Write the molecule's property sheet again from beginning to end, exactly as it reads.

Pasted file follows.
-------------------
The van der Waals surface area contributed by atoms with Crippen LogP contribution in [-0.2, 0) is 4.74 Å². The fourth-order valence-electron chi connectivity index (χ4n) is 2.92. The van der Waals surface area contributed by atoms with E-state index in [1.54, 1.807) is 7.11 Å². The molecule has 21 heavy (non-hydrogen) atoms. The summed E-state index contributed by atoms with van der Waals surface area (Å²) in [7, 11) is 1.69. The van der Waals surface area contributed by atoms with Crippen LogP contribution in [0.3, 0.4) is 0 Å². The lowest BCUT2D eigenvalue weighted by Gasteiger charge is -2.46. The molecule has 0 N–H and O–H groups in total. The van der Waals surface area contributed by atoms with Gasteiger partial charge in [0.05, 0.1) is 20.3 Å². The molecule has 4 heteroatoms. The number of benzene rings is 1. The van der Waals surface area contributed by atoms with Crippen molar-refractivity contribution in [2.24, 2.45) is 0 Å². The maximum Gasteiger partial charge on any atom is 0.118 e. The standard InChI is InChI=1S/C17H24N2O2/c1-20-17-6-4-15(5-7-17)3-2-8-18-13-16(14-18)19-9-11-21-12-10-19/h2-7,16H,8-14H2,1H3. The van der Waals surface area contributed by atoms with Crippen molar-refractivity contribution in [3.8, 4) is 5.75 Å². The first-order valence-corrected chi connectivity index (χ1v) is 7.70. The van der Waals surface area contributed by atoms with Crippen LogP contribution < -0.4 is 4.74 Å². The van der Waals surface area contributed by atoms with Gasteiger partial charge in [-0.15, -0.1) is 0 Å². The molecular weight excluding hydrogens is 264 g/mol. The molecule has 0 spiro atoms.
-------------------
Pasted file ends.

The van der Waals surface area contributed by atoms with Crippen LogP contribution in [-0.2, 0) is 4.74 Å². The fourth-order valence-electron chi connectivity index (χ4n) is 2.92. The van der Waals surface area contributed by atoms with E-state index in [1.54, 1.807) is 7.11 Å². The molecule has 21 heavy (non-hydrogen) atoms. The summed E-state index contributed by atoms with van der Waals surface area (Å²) in [7, 11) is 1.69. The van der Waals surface area contributed by atoms with Crippen LogP contribution in [0.3, 0.4) is 0 Å². The lowest BCUT2D eigenvalue weighted by Gasteiger charge is -2.46. The molecule has 0 N–H and O–H groups in total. The van der Waals surface area contributed by atoms with Gasteiger partial charge in [0.05, 0.1) is 20.3 Å². The molecule has 4 heteroatoms. The number of benzene rings is 1. The van der Waals surface area contributed by atoms with Crippen molar-refractivity contribution in [2.24, 2.45) is 0 Å². The maximum Gasteiger partial charge on any atom is 0.118 e. The standard InChI is InChI=1S/C17H24N2O2/c1-20-17-6-4-15(5-7-17)3-2-8-18-13-16(14-18)19-9-11-21-12-10-19/h2-7,16H,8-14H2,1H3. The van der Waals surface area contributed by atoms with Crippen molar-refractivity contribution in [3.8, 4) is 5.75 Å². The first-order valence-corrected chi connectivity index (χ1v) is 7.70. The van der Waals surface area contributed by atoms with Crippen LogP contribution < -0.4 is 4.74 Å². The van der Waals surface area contributed by atoms with Gasteiger partial charge in [-0.15, -0.1) is 0 Å². The molecular weight excluding hydrogens is 264 g/mol. The molecule has 0 spiro atoms.